Environmental Protection

Warming Temperatures Increase Stress on Public Lands

Researchers have discovered that climate change is creating additional stress on western rangelands, and as a result land owners should consider a reduction or elimination of livestock and other large animals from public lands.

According to the group scientists, a growing degradation of grazing lands could be mitigated if large areas of Bureau of Land Management (BLM) and USDA Forest Service lands become free of livestock, and feral animal such as wild horses and burros. The grazing lands would also benefit from reducing the populations of deer and elk in those lands as well. These efforts would help slow the decline and speed the recovery of affected ecosystems and provide a basis for comparative study of grazing impacts under a changing climate.

Livestock use affects a far greater proportion of BLM and Forest Service lands than do roads, timber harvest, and wildfires combined. But the effort to mitigate the pervasive effects of livestock has been comparatively minor, even as climatic impacts intensify. The scientists acknowledged that the changes being discussed would cause some negative social, economic, and community disruption.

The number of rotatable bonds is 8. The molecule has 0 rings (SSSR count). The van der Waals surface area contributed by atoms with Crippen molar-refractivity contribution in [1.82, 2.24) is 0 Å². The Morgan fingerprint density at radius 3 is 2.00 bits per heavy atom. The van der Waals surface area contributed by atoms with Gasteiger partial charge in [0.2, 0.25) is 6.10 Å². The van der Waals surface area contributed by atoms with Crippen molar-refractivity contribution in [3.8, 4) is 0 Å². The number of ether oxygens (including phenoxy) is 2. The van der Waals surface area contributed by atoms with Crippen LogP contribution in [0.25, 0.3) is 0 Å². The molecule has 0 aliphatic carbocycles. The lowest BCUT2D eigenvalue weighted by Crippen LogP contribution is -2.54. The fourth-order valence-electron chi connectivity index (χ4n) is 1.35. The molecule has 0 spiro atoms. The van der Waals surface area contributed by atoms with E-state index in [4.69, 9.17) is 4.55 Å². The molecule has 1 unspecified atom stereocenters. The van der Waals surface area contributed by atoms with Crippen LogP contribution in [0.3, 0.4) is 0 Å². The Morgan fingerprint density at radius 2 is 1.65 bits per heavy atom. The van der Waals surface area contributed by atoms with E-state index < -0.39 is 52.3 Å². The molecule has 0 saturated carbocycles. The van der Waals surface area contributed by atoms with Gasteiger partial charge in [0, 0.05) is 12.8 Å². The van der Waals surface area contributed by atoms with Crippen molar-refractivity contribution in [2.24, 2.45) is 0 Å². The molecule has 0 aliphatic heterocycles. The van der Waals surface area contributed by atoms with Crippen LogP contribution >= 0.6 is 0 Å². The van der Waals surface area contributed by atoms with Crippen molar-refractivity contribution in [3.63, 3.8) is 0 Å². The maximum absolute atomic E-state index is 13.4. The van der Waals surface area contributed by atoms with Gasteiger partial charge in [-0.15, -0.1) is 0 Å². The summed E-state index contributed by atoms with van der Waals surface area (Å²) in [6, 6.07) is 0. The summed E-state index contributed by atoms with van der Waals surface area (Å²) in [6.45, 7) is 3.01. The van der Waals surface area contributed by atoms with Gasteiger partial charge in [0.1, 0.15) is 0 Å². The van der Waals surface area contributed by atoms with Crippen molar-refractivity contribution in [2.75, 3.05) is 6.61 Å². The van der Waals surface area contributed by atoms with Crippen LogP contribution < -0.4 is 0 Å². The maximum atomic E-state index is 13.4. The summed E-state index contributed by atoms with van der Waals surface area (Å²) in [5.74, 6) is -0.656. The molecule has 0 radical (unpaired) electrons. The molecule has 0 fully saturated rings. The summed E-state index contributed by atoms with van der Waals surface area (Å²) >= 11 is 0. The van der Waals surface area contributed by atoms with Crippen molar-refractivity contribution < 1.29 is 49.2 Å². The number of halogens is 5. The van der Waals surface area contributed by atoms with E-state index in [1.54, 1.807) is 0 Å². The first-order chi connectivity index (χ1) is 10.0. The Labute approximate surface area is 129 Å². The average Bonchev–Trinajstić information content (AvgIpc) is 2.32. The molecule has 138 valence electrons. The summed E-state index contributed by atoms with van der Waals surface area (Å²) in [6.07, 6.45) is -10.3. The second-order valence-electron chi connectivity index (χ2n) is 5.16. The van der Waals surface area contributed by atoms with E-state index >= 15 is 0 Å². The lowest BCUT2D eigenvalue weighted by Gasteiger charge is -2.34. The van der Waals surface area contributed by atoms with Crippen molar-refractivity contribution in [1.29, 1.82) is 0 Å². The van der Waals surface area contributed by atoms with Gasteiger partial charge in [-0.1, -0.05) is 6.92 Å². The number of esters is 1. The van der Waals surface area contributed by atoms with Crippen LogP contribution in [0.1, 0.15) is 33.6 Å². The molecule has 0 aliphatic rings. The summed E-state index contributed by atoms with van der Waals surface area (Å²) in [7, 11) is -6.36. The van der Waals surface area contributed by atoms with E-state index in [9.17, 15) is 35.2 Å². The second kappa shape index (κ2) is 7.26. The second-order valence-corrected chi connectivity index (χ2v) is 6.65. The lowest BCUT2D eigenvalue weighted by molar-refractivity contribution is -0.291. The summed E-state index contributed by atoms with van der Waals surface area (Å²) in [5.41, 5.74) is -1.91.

“If livestock grazing on public lands were discontinued or curtailed significantly, some operations would see reduced incomes and ranch values, some rural communities would experience negative economic impacts, and the social fabric of those communities could be altered,” the researchers wrote in their report, citing a 2002 study.

The advent of climate change has significantly added to historic and contemporary problems that result from cattle and sheep ranching, which first prompted federal regulations in the 1890s. According to the study, wild horses and burros are also a significant problem. Deer and elk populations tend to be higher in portions of the West, partially due to the loss or decline of predators. The researchers say that restoring those predators may become part of the recovery plan.

The problems are sufficiently severe, this group of researchers concluded, that they believe the burden of proof should be shifted. Those using public lands for livestock production should have to justify the continuation of ungulate grazing, they said. Collaborators on this study included researchers from the University of Wyoming, Geos Institute, Prescott College, and other agencies.

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